Tactics Debut Album

When it comes to music, there are people who listen more to lyrics and there are people who listen more to music. Generally speaking, I find myself to be the latter. Don’t get me wrong – a significant portion of my brain is tied up in remembering lyrics to songs I haven’t listened to in 20 years, but when I hear a recording for the first time I’m not trying to follow the lyrics and unless I plan on singing along, there’s a chance I never will. I believe that this dichotomy of listening is why some people just can’t get into instrumental or “post”-rock. Where they’re listening to hear “what” is said, I’m listening to hear “how” it’s said. Over the past 10 years or so I’ve gradually become much more interested in and find myself listening to a lot more instrumental and post-rock and since moving to Austin a few years back I’ve discovered a local treasure trove of such recordings.

Tactics is a band that I first heard when I saw them play a show with The Calm Blue Sea at the now defunct Beauty Ballroom last spring. I recall being impressed at the time and kept checking their Bandcamp page afterward to see if they had finished recording an album they had apparently been working on since sometime in 2010. A few weeks ago, just as the calendar ticked over to 2013, Tactics announced that they were finally ready to release that album into the world.

Tactics - 'Identical Movements'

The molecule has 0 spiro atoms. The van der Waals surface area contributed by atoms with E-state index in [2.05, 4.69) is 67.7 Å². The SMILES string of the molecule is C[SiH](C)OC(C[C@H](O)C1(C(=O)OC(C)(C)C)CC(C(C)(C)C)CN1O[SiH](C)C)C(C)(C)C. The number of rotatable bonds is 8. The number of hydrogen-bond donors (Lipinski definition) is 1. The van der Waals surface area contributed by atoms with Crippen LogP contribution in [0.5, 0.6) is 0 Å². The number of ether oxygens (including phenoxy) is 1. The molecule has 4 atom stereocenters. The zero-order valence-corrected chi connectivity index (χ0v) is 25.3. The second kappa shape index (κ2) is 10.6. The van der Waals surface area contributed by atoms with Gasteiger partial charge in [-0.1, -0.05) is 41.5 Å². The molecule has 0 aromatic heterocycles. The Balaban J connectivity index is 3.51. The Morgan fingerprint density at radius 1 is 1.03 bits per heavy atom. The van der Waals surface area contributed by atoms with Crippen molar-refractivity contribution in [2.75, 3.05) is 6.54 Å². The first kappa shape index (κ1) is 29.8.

On their debut ////////////, Tactics don’t bring much new to guitar-based instrumental rock, but that’s not necessarily a bad thing. Laced with artfully arranged arpeggios and describing a landscape of twilit valleys and soaring hills, Tactics reach for the high bars and grab hold firmly. The album’s high point comes during the six-and-a-half minute “Identical Movements”. Built on a bed of intertwined arpeggios the song roars into existing in its initial moments, only to quiet itself down just long enough to introduce a frenetic but sharply purposed mid-section and ultimately combining both themes as the song careens towards its inevitable end.

Overall the album is largely reminiscent of the early work of Austin post-rock mainstay Explosions in the Sky, though while both bands are speaking the same language, Tactics seem to have a sharper accent. Clocking in at just over half-an-hour, //////////// ends almost too soon for an album so long in the making, but not without leaving its mark. With more than a few post-rock outfits vying for top honors in the Austin area, Tactics definitely have their work cut out for them, but they’re off to a good start and I’m interested to hear what else they’ve got in store.

– Brian Audette